#GuestPost: Women’s Day Special: Law and women by Priyangee Guha

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Law and women

by Priyangee Guha

UN sets a theme to celebrate International Women’s Day on March 8 every year. This year’s theme is “Planet 50-50 by 2030: Step It Up for Gender Equality” to “ensure that gender equality is—and remains—a national priority”.  This is not the first time we are celebrating Women’s Day around this theme. It was “Gender Equality and the Millennium Development Goals” in 2003; “Gender Equality Beyond 2005; Building a More Secure Future” in 2005; “Equal Rights, Equal Opportunities: Progress for All” in 2010; and “Equality for Women is Progress for All” in 2014.

In India, the Constitution aims to ensure gender equality in the country. The Constitution prohibits discrimination based on gender. It also acknowledges the need for legislation to provide special provisions for women. There are many statutes that aim to protect women from discrimination and to provide women with a safe and healthy social atmosphere.

In recent years, we have witnessed the legislations of laws such as Protection of Women from Domestic Violence Act, 2005 and Sexual Harassment of Women at Workplace (Prevention, Prohibition and Redressal) Act, 2013. We have also witnessed the amendment of criminal laws in 2013. The Criminal Laws (Amendment) Act, 2013 did not bring all the changes recommended by Justice Verma Committee Report. For example, we recognise “marital rape” as an offence only in limited cases. When the wife is less than 15 years old or if the wife resides separately, sexual intercourse without consent will be deemed as rape. We did witness some significant changes in the existing criminal laws.

After the amendment, we have a wider definition of rape. Earlier, only a forceful penile-vaginal intercourse was considered as rape. After the amendment, the offences include insertion of penis into the mouth, urethra, and anus of the women. It also includes insertion of objects into the vagina, urethra, and anus of the women.

We can see similar definition of rape in Protection of Children from Sexual Offences Act, 2012 (POCSO) which deals with sexual offences committed on minors. According to 2014 Report by National Crime Records Bureau, number of rape cases increased from 24,923 in 2012 to 33,707 in 2013 and 36,735 in 2014. Some argued that the increase in number of cases signify that the law is being misused. They also argue that low conviction rates for rape cases in courts signify that there are high number of false cases in courts. It is important to note that according to 2014 Report by National Crime Records Bureau, following are the offence wise conviction rates for some offences in India:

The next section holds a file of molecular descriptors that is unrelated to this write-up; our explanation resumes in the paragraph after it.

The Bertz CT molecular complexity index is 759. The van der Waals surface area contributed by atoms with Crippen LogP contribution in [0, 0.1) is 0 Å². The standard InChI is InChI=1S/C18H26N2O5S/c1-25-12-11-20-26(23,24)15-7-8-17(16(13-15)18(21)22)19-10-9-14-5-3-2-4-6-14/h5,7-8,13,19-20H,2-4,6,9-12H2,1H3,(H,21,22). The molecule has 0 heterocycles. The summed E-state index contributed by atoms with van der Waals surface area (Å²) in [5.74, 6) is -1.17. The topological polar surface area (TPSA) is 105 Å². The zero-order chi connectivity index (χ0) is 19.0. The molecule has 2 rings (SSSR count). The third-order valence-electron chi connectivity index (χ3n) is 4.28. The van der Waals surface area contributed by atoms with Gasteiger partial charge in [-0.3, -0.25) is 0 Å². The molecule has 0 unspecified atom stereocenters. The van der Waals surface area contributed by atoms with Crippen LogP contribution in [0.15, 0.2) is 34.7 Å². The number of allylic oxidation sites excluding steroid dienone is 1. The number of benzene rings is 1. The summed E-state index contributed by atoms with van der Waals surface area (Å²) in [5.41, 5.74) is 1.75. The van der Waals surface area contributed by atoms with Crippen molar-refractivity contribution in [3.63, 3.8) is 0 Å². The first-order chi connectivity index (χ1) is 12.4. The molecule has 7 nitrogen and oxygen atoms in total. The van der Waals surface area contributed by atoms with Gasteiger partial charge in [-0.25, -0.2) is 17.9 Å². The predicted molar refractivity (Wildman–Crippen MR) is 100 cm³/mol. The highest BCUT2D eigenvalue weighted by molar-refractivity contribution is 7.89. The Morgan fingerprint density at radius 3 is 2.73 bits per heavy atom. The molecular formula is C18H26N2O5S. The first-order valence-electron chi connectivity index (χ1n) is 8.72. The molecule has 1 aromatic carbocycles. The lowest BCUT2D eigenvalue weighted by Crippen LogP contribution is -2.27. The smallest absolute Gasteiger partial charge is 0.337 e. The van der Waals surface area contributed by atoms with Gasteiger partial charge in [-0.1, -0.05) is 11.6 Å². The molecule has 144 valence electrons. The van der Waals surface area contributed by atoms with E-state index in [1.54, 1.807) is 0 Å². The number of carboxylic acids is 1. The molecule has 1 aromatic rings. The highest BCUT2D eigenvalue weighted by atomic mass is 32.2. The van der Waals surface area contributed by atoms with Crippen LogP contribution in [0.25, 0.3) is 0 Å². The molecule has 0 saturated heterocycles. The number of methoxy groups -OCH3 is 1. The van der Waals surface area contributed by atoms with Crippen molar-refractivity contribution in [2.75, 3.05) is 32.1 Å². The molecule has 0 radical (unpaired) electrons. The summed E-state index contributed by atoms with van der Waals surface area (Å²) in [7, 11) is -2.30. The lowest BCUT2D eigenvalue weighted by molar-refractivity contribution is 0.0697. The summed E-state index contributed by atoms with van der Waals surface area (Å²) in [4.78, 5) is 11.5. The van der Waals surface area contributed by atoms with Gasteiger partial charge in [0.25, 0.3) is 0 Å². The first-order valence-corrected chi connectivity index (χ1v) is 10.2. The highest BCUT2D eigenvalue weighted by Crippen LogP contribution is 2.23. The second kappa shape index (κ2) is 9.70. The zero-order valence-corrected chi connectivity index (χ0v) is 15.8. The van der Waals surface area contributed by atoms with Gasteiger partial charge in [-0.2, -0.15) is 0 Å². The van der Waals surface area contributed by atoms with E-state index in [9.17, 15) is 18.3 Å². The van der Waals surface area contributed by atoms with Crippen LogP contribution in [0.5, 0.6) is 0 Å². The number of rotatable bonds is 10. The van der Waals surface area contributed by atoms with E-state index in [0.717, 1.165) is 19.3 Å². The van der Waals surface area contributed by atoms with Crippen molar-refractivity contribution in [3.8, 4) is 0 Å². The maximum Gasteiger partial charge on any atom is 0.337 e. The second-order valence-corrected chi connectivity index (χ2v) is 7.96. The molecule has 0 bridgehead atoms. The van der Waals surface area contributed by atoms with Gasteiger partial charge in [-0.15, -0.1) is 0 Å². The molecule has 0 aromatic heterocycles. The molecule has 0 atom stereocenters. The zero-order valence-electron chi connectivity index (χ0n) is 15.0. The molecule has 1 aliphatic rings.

Offences Conviction Rate (%)
Rape 28
Attempt to Commit Rape 14.7
Dowry Deaths 33
Assault on Women with Intent to Outrage her Modesty 28
Insult to the Modesty of Women 21
Protection of Women from Domestic Violence Act, 2005 19.1
POCSO 24.6


According to the same report, conviction rates of some of the other offences are:

Offences Conviction Rate (%)
Riots 17.2
Criminal Breach of Trust 22.7
Cheating 22.2


Acquittal-Conviction rate should not be the parameter to assess whether a case is genuine or not. We should not ignore the other nuances. But, the cry that there are too many “False cases” always seems louder for laws that aim at protecting women.

Image from http://rhrealitycheck.org

Image from http://rhrealitycheck.org

When a women reports sexual abuse in workplace, no one believes her. She is asked all sorts of questions. She is expected to remember every minute details of the incident. She is expected to report the abuse immediately. The society questions her motive behind filing a complaint. They ask her why she is being so “difficult” with her colleague who was just being “friendly”. For after all, “men will always be men”. After she answers all these questions with clarity, when it is clear that she did face harassment, her workplace will leave no stone unturned to make her life miserable and force her to leave her workplace. Let us not forget what happened in TERI.

Law, as a subject, cannot exist on its own. We should take inputs from other related fields like social work, psychology etc. For instance, when we summon a 5-year-old child to testify about sexual abuse that happened 2 years ago, we should consult psychologists to understand the consequence of the abuse the child has suffered. Instead of expecting the child to remember every detail of the incident, we should understand the concept of “fight, flight, or freeze” as possible psychological reaction at the time of abuse.

When witnesses turn “hostile”, do we enquire into the reason behind it? Do we provide adequate protection to our witnesses? Witnesses in Asaram Bapu’s cases have been disappearing regularly. Instead, judges now use terms such as “rape case survivor” for the acquitted accused after the prosecutrix retracts her statements and turns hostile.

Lately we have been focussing on severity of punishment instead of proper implementation of the law. We have come a long way in terms of laws related to protection of women. We need greater accountability in its implementation.


This piece was written by Priyangee Guha


Priyangee is a senior associate with the Counsel for Social Justice. The organisation works mainly with abused children, providing both legal and psychological support for survivors of sexual assault.

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1 Comment

  • Arvinder

    Great message ,but give shape of movement for women rights please .